Ahora, si uno observa la nube de palabras asociadas a “indígenas”, el tono cambia de inmediato. Aquí aparecen de inmediato palabras más positivas, tales como: desarrollo, consulta, derechos, participación, reconocimiento. Sin embargo, el hecho mismo de que estén asociadas al concepto de “indígenas” esconde un interés ya no tan noble, ya que es una palabra que despersonaliza a los pueblos a los que se refiere. Es una palabra que surge de la caracterización homogeneizante y reificadora de parte del Estado chileno a los pueblos preexistentes en este territorio. Y las palabras asociadas entonces pasan a tener otro valor: el del paternalismo, de la mitigación maquiavélica del conflicto histórico, de la asimilación, etcétera.

Frente a esta realidad mediática, ¿qué palabras preferiría que se asocien al pueblo mapuche? En mi opinión, hace falta una representación que refleje un desenvolvimiento más autónomo de la sociedad mapuche, que no esté siempre supeditada a la relación con el Estado chileno. Aquí cabrían palabras como sociedad, idioma, cultura, e incluso palabras que pasarían cada vez más a ser préstamos del mapudungun al castellano, como, por ejemplo: trawün, we tripantu o lofche. Aunque se dice que el lenguaje crea realidad, pienso que no se puede esperar que los medios por sí solos cambien la realidad. Son procesos complejos de cambio social y cultural, por lo que tenemos que seguir luchando por ir transformando la realidad actual. Así, los medios que vayamos generando de manera más autónoma tendrían la doble función de coadyuvar en estos procesos y al mismo tiempo reflejar el resultado de los mismos.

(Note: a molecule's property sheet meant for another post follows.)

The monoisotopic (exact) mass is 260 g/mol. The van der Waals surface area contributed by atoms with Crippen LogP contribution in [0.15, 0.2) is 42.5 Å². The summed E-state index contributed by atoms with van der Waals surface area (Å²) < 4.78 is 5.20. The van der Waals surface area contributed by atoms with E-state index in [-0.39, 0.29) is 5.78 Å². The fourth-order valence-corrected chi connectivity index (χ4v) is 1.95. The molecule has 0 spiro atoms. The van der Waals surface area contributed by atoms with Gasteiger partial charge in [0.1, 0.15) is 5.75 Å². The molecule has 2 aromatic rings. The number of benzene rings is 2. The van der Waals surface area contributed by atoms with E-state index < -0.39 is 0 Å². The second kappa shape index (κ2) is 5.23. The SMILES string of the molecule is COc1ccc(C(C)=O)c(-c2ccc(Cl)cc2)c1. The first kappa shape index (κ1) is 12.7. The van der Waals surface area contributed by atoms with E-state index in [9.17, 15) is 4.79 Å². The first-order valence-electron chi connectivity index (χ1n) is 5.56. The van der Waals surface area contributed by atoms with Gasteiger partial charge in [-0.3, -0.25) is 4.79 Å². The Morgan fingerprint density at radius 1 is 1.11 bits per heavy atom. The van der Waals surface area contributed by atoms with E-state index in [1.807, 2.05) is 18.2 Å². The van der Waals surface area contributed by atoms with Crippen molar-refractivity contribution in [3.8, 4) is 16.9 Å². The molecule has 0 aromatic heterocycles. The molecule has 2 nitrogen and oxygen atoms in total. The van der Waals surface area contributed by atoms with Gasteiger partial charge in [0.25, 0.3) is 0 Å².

Now, if one observes the word cloud associated with “indigenous”, the tone changes immediately. Here, more positive words appear such as: development, consultation, rights, participation, recognition. However, the very fact that they are associated with the concept “indigenous” hides an interest that is no longer so noble, since it is a word that depersonalizes the peoples to whom it refers. It is a word that emerges from the homogenized and reified characterization of the pre-existing peoples in this territory by the Chilean State. The associated words then come to have another value: that of paternalism, of the Machiavellian mitigation of historical conflict, of assimilation, and so on.

Faced with this media reality, what words would you prefer to associate with the Mapuche people? In my opinion, we need a representation that reflects a more autonomous development of Mapuche society, which is not always contingent upon the relationship with the Chilean State. Here, words such as society, language, culture, and even words that are more frequently becoming Mapudungun loan words to Spanish such as trawün, we tripantu or lofche. Although it is said that language creates reality, I think that the media can not be expected to change reality by itself. They are complex processes of social and cultural change, so we have to keep fighting to transform our current reality. Thus, the media that we autonomously create would have a double function of contributing to these processes and at the same time reflecting their results.

This is part of a Rising Frames series developed as part of an activity organized by Fernando Carías. He helped organize a workshop held on May 26, 2018 in Osorno, Chile that brought together representatives from various collectives and groups to examine how they or issues they care about are represented in a Chilean media collection and created stories in response to that representation.

Andrea Chong Bras and Belén Febres-Cordero assisted with the proofreading and translation of the post, which was edited for clarity and length.